On June 24th, 2018, the following pages were batch modified. The following are the page sources as they were at this time:

Before these pages were modified, they were the same except everything in the "pre" tags weren't there. The unusual text in these pages is still a mystery.

The "__.html" page led to the discovery of two additional valid pages:

Both pages redirect to the main page, and their source is identical. The only notable thing about them is that their title differs from the rest of the pages: "/emergency terminal link [41]/ comms redir - aux. dir conf."

On the 25th of June, the last page in the redirect chain was modified:

Everything in the "pre"> section was removed, and the page now redirected to this previously unseen page:

This page contained references to another new page: (this page has been modified several times since. at the time it ended at the entry dated 25062018)

The breachlog page has been preiodically updating with new entries, along with references to these pages: ...

These pages all appear to have been untouched since they were first added, and by referencing the breachlog it can be inferred what day they were uploaded. They seem to be a specification of 4 different passwords, called "schem.". Notably, the first two pages only had 3 schemes, but contained a line referring to an "exp." that would occur on June 28th, 2018. On this date, the Nintendo Switch port of INSIDE was released, and printreqstatus_003 was updated with a 4th scheme. Considering the fact that there were 3 different types of printer codes before this date, and that the switch version was confirmed to introduce a 4th type, it seems clear that each scheme refers to one of the INSIDE ports and the type of password that can be retrieved from their puzzles.

When the iOS puzzle was solved and its solution entered into the Playdead website, it seemingly caused the printreqstatus_006.html document to appear. This document seems to state that one of the four puzzles was indeed solved.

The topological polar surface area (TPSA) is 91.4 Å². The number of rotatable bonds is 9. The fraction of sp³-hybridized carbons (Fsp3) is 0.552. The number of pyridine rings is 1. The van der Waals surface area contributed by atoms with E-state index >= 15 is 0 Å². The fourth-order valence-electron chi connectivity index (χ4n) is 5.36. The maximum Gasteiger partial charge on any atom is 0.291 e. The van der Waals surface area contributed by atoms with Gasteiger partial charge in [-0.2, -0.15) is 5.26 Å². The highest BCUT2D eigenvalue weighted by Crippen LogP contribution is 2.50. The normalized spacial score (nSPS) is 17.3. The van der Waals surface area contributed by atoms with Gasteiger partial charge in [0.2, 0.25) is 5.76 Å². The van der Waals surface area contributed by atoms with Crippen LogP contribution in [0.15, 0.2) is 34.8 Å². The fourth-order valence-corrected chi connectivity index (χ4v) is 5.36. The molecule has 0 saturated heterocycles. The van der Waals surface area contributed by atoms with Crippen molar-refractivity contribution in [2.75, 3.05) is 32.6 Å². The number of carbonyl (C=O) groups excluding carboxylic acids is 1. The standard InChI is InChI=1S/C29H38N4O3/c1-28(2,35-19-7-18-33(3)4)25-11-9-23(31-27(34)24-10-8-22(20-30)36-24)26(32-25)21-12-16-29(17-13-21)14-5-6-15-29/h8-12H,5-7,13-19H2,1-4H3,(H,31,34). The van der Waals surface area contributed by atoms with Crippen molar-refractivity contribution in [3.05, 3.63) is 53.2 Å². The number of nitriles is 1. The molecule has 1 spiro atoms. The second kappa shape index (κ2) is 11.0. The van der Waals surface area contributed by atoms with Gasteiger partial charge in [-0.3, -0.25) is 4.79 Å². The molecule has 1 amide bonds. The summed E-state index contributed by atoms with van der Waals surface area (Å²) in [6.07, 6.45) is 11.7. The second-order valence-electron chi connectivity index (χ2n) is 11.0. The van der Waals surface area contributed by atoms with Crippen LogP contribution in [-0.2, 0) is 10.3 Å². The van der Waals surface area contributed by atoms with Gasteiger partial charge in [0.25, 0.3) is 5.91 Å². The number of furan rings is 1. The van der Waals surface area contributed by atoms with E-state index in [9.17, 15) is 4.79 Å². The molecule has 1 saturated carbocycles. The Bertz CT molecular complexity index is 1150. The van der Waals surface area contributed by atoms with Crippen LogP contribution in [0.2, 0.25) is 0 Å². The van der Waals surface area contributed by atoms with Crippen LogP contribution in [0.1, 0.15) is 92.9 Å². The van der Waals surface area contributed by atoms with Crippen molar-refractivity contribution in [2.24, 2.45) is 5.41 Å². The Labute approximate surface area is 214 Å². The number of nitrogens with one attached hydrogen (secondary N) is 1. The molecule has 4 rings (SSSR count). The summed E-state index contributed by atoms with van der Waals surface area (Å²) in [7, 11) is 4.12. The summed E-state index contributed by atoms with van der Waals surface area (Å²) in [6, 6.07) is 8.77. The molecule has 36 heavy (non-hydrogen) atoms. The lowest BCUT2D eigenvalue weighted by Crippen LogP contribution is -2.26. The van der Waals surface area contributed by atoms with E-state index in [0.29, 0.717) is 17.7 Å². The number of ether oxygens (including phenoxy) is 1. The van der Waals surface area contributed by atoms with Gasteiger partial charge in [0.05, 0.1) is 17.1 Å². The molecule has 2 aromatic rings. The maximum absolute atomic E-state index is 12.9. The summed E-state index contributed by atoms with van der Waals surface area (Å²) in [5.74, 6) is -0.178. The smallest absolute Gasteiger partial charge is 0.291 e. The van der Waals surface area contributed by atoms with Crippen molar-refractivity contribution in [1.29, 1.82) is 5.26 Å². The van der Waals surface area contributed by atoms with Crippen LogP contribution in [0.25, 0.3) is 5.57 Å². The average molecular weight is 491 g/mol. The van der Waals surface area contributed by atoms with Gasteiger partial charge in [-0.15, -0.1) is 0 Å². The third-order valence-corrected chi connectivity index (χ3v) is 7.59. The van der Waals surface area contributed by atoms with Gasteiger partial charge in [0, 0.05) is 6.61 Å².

Besides printreqstatus_006, it cannot be proven that any of the changes to the website are due to the players' actions.

Interpretations: breachlog.html seems like it MIGHT be a counter for every time the printer button was pressed on the playdead website. However, this doesn't quite make sense because of these two entries:

>log(25042018)//breach attempt status//......[4]
>log(11062018)//breach attempt status//......[4]

which suggests that nobody touched it between April 25th, 2018 and June 11th, 2018 which is demonstrably false. This might just be because the counter is kind of funky, but it's hard to say. Whatever it's counting, it's something that really spiked since June 11, 2018.

It's worth mentioning that the change between viewgate and viewgate_002 seems to suggest that there was some sort of success gaining access, but it is unknown what was done to achieve this.

All known pages, and their modification dates as of July 5th, 2018:

:Fri, 01 Dec 2017 15:07:52 GMT
/loadSys/:Fri, 01 Dec 2017 15:10:07 GMT
/loadSys/_.html:Fri, 01 Dec 2017 15:10:08 GMT
/loadSys/__.html:Sun, 24 Jun 2018 18:42:47 GMT
/loadSys/___.html:Fri, 01 Dec 2017 15:10:07 GMT
/loadSys/____.html:Fri, 01 Dec 2017 15:10:07 GMT
/loadSys/_____.html:Fri, 01 Dec 2017 15:10:07 GMT
/loadSys/______.html:Fri, 01 Dec 2017 15:10:07 GMT
/loadSys/_______.html:Fri, 01 Dec 2017 15:10:07 GMT
/loadSys/________.html:Fri, 01 Dec 2017 15:10:07 GMT
/loadSys/_________.html:Fri, 01 Dec 2017 15:10:07 GMT
/loadSys/__________.html:Fri, 01 Dec 2017 15:10:07 GMT
/loadSys/___________DONE.html:Sun, 24 Jun 2018 18:39:19 GMT
/loadSys/LOAD_____.html:Fri, 01 Dec 2017 15:10:07 GMT
/loadSys/LOAD_COM.html:Fri, 01 Dec 2017 15:10:07 GMT
/loadSys/LOAD_COM_____.html:Fri, 01 Dec 2017 15:10:08 GMT
/loadSys/LOAD_COM-----.html:Fri, 01 Dec 2017 15:10:08 GMT
/loadSys/LOAD_COMPLETE.html:Mon, 25 Jun 2018 11:06:44 GMT
/comms_main_viewgate.html:Thu, 07 Dec 2017 15:40:23 GMT
/comms_main_viewgate_002.html:Mon, 25 Jun 2018 11:05:57 GMT
/sys/:Sun, 24 Jun 2018 18:35:57 GMT
/sys/printreqstatus.html:Mon, 25 Jun 2018 11:08:05 GMT
/sys/printreqstatus_002.html:Wed, 27 Jun 2018 08:29:42 GMT
/sys/printreqstatus_003.html:Thu, 28 Jun 2018 15:03:49 GMT
/sys/printreqstatus_004.html:Sun, 01 Jul 2018 13:04:20 GMT
/sys/printreqstatus_005.html:Sun, 01 Jul 2018 13:30:15 GMT
/sys/printreqstatus_006.html:Sun, 01 Jul 2018 14:10:48 GMT
/sys/printreqstatus_007.html:Tue, 03 Jul 2018 09:13:32 GMT
/dat/:Sun, 24 Jun 2018 18:35:43 GMT
/dat/breachlog.html:Tue, 03 Jul 2018 09:14:27 GMT